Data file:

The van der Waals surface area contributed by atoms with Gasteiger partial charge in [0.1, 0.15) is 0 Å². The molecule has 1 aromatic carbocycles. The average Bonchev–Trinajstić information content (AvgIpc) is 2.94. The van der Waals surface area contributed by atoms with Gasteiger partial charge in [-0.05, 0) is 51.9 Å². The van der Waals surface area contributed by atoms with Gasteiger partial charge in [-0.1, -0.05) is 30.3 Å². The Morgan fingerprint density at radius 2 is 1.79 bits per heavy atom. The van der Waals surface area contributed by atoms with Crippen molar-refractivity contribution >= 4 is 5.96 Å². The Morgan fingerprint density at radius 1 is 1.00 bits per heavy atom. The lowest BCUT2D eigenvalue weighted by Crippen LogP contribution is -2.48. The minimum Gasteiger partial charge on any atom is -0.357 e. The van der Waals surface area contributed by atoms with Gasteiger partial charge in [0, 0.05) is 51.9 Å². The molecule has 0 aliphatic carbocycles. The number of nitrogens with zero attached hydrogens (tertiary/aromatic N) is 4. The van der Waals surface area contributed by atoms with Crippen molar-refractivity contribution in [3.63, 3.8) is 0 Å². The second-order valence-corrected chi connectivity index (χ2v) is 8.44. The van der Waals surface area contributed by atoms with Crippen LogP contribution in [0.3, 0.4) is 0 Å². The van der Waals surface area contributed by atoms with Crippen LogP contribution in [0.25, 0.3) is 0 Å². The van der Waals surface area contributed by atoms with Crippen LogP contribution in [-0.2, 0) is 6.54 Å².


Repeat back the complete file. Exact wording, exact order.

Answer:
The van der Waals surface area contributed by atoms with Gasteiger partial charge in [0.1, 0.15) is 0 Å². The molecule has 1 aromatic carbocycles. The average Bonchev–Trinajstić information content (AvgIpc) is 2.94. The van der Waals surface area contributed by atoms with Gasteiger partial charge in [-0.05, 0) is 51.9 Å². The van der Waals surface area contributed by atoms with Gasteiger partial charge in [-0.1, -0.05) is 30.3 Å². The Morgan fingerprint density at radius 2 is 1.79 bits per heavy atom. The van der Waals surface area contributed by atoms with Crippen molar-refractivity contribution >= 4 is 5.96 Å². The Morgan fingerprint density at radius 1 is 1.00 bits per heavy atom. The lowest BCUT2D eigenvalue weighted by Crippen LogP contribution is -2.48. The minimum Gasteiger partial charge on any atom is -0.357 e. The van der Waals surface area contributed by atoms with Gasteiger partial charge in [0, 0.05) is 51.9 Å². The molecule has 0 aliphatic carbocycles. The number of nitrogens with zero attached hydrogens (tertiary/aromatic N) is 4. The van der Waals surface area contributed by atoms with Crippen molar-refractivity contribution in [3.63, 3.8) is 0 Å². The second-order valence-corrected chi connectivity index (χ2v) is 8.44. The van der Waals surface area contributed by atoms with Crippen LogP contribution in [0.3, 0.4) is 0 Å². The van der Waals surface area contributed by atoms with Crippen LogP contribution in [0.25, 0.3) is 0 Å². The van der Waals surface area contributed by atoms with Crippen LogP contribution in [-0.2, 0) is 6.54 Å².